Coverage of the 2011 earthquake and Fukushima nuclear disaster led people in Japan to stop trusting mainstream media. It also made many journalists realize that Japan’s newspaper industry needed a change.
One of those journalists, Yoshiko Matsushima, is studying international business as part of a yearlong program at the University of Washington’s Jackson School of International Studies. Matsushima, 31, has worked as a reporter for a daily newspaper in the Kanagawa Prefecture, not far from Tokyo. She recently shared her perspective on how journalism in Japan compares to reporting in the U.S.
Newspapers in the Japan and here in the U.S. may have a similar mission, but they very different in approach, she said. Here are some of those differences:
1. Japan doesn’t have a strong tradition of investigative journalism, according to Matsushima.
That became clear after the Fukushima disaster, she said.
“After the earthquake, people wanted to know about nuclear reactors and radiation levels, but the government didn’t want to share that information,” Matsushima said. Some journalists tried investigating, but most Japanese newspapers weren’t able to get the answers the public needed.
Japanese journalists reporting on the government have been criticized for not challenging those in power. Many government meetings aren’t open to the public, and people have been concerned that members of the media don’t ask enough hard questions to hold officials accountable.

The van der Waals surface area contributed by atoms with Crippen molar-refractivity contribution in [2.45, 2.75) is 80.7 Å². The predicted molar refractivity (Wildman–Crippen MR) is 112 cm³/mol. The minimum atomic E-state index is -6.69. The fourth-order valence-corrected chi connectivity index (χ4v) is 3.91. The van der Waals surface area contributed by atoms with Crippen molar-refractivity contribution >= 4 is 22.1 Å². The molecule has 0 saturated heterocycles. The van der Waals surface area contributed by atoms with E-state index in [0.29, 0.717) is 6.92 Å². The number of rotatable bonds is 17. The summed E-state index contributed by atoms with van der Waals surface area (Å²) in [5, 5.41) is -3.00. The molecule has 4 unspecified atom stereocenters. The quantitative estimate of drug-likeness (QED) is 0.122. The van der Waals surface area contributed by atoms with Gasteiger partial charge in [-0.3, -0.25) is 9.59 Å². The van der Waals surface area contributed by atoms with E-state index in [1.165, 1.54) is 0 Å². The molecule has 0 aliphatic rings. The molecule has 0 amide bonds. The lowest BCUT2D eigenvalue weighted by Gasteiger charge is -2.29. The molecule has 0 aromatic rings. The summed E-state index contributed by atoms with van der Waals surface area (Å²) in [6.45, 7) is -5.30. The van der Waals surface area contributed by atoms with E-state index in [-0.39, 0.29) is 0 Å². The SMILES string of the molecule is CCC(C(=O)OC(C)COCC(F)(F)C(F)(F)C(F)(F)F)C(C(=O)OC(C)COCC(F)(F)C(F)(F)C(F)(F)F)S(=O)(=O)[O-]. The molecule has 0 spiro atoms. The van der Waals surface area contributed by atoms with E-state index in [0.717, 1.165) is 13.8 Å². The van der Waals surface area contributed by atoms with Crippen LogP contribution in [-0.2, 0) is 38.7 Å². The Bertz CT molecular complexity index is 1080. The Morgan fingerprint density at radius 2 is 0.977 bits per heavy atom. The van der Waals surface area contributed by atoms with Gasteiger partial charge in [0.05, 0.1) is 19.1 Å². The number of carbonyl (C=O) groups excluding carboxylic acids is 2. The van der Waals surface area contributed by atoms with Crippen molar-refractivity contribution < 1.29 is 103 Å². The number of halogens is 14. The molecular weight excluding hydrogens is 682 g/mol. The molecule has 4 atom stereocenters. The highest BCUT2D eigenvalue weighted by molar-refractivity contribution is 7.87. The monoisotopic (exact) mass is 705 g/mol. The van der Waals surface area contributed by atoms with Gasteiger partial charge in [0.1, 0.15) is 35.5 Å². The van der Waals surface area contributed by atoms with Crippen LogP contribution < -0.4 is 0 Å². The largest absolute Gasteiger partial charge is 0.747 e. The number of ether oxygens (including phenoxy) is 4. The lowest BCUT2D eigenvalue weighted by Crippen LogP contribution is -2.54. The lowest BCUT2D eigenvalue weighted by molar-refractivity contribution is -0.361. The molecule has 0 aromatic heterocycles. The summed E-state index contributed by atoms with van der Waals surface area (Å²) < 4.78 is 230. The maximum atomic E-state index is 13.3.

2. Newspaper companies’ revenue comes largely from subscriptions, not from advertising as it does in the U.S. Readership is down in cities but still going strong in rural areas.
“The digital (presence of) Asahi and Nikkei is very famous, and especially for Nikkei, (it’s successful).”
A few local newspapers are trying out digital subscriptions as well. The digital editions usually offer more content than the print editions and feature a number of different columnists, which isn’t common in Japan, Matsushima said.
3. Newspapers in Japan have been slow to adopt digital tools and social media.
Using social media for reporting is just beginning to take off, partly because many people in Japan are reluctant to use their real names on social media, Matsushima said. One of the country’s largest newspapers, Asahi, has been experimenting with using Twitter to crowdsource features and run include user-generated content. The practice isn’t yet popular with smaller newspapers.
“We need to try to talk and hear the voice of readers. I think it’s a problem that we haven’t tried to do that,” Matsushima said.